ISSN (Print) - 0012-9976 | ISSN (Online) - 2349-8846

Articles by Sumanta BanerjeeSubscribe to Sumanta Banerjee

Goodbye Socialism

At the January 14-16 conference of the Communist Party of India (Marxist)'s West Bengal state committee, the one-point agenda of industrialisation with the market in command took the centre stage. Does this indicate a fundamental change in the party's approach to economic reforms, or a temporary stratagem in the implementation of its original programme?

The Importance of Being 'Che'

O n Che Guevara's 40th death anniversary which Che does the world want? A fashionable brand name for consumer goods, a forgettable failure in the official histories of various communist parties, or a source of inspiration for a new generation of revolutionaries?

Socialism's Reinventive Capacity

I should thank Deena Khatkhate (August 25) for taking note of my articles, and damning me with faint praise!

Thirty Years after the Emergency

The result of the 1977 parliamentary elections was seen as heralding a new democratic order, but on the 30th anniversary of the end of the Emergency we have the gloomy picture of the degeneration of the socialist movement into caste-based regional parties and the ambivalence of the left towards ethical governance and humane development. The right wing has thus expanded its appeal, aided by the Congress' soft Hindutva approach.

Moral Betrayal of a Leftist Dream

A sense of public anger in West Bengal over Singur and Nandigram has not added up yet to a statewide agitation against the Left Front. The electorate is wise enough to recognise that there is no viable alternative as yet. But if the CPI(M) continues to be obdurate, public outrage may take desperate forms. Reactionary forces like the Trinamool and BJP are waiting in the wings - the first such ominous signs were evident in Singur and Nandigram.

Sex Work

Rakesh Shukla’s views on trafficking and entry of minors in sex work (January 6, 2007) hark back to an old problem for which a possible solution has not yet been found in India.

Peasant Hares and Capitalist Hounds of Singur

Singur is a test of sorts: For the Left Front government that is very ardently pursuing industrialisation as the only pathway to progress and also for its opponents, who are speaking up for the unregistered sharecroppers and landless labourers, who stand to gain little from the project. The wide nature of opposition also offers an opportunity to diverse groups to explore an alternative path to development.

Of Criminals, Martyrs and Innocents

Today one comes across legal experts, politicians and human rights activists who support the sentencing of one particular accused, but oppose a similar sentence on another who is accused of a crime of the same nature. Such inconsistencies reflect the basic conflict between an anachronistic legal system and newly emerging political interests and humanitarian concerns that are at odds with its fixed rules.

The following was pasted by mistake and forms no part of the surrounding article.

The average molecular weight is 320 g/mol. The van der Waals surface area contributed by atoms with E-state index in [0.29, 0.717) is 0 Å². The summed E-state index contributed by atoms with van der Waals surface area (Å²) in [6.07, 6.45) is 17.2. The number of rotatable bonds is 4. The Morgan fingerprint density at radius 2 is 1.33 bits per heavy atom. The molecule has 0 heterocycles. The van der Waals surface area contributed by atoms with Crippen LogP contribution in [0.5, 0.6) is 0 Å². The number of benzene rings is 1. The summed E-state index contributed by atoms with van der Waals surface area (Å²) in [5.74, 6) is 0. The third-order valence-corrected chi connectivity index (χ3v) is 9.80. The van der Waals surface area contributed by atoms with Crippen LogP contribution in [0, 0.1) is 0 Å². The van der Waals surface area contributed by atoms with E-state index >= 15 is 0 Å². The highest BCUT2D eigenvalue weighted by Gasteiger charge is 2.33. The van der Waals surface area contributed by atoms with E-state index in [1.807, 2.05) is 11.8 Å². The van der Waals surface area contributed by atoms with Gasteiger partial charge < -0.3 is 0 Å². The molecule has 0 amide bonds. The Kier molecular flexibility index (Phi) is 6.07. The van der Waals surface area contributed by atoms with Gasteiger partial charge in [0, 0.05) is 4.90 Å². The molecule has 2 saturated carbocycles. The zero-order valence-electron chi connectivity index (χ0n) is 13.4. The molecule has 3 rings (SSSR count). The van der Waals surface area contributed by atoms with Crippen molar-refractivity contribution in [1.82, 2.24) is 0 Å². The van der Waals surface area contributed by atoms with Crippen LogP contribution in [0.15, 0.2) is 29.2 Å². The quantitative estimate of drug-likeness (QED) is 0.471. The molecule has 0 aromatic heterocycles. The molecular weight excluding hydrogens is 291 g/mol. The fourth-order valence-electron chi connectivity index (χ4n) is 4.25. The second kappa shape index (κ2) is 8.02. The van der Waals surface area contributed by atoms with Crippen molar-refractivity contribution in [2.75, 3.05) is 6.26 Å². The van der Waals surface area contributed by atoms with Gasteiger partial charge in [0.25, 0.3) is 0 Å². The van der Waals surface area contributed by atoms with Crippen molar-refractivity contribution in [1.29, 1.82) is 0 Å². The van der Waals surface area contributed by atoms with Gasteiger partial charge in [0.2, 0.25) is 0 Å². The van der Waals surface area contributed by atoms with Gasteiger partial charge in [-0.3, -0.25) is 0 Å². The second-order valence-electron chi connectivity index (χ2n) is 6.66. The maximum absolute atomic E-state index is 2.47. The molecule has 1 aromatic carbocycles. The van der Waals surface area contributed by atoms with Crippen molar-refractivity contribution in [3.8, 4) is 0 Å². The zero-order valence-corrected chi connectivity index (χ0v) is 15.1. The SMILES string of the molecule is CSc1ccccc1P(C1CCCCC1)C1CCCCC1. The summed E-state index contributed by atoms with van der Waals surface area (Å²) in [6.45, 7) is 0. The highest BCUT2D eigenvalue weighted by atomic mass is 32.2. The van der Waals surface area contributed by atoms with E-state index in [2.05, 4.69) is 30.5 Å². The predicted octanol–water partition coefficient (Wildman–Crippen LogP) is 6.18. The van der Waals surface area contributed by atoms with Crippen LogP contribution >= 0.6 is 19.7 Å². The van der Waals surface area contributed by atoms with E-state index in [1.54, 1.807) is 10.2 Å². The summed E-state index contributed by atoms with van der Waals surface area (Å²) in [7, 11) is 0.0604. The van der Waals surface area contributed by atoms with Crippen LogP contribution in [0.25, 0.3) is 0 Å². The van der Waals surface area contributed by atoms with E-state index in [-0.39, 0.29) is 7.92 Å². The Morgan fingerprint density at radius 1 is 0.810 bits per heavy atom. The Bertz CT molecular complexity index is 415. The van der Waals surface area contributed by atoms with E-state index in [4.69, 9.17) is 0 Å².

Hour of the Assassins

Terrorism rears its head whenever a society suffering from great inner political confusion and social disintegration reaches a cul-de-sac, where certain aggrieved sections of the people find that the democratic business of political change becomes an impossibility, and when the socialist and secular forces break faith with these disgruntled and desperate masses by failing to provide an alternative leadership. Tragically, governments have in turn put in place a state of permanent emergency through a slew of draconian laws, and created a monolithic monster that controls every activity of individuals - from street demonstrations to air travel.

Salvaging an Endangered Institution

One discerns a growing class and cultural gap between the Members of Parliament and members of the legislative assembly of the first three decades following independence and the "elected representatives" who have come to state legislatures and Parliament during the last two decades or so. There is a dire need to restore the moral credibility of Parliament, which has become an endangered institution today.

Beyond Naxalbari

The route of the Naxalite movement that was mapped in 1967 at the time of the Naxalbari uprising and adopted by the Communist Party of India (Marxist-Leninist) in 1970, that of organising peasant guerrilla movements as a means of capturing power, has been reiterated in the programme adopted by its successor, the CPI (Maoist) in 2004. But there is a need to combine guerrilla warfare with the building up of united fronts with other democratic forces in the political arena and civil society in order to supplement the protracted armed struggle.

Physician, Heal Thyself

The number of SCs, STs and OBCs in the medical profession is minuscule. Yet, the upper caste intolerance of provision of some space for these socially oppressed sections of the society in the medical profession explodes every time reservation is contemplated; this intolerance masquerades as concern for the future competence of the medical profession. Nevertheless, there are several misgivings about the ethics of Mandalisation under a depraved regime.


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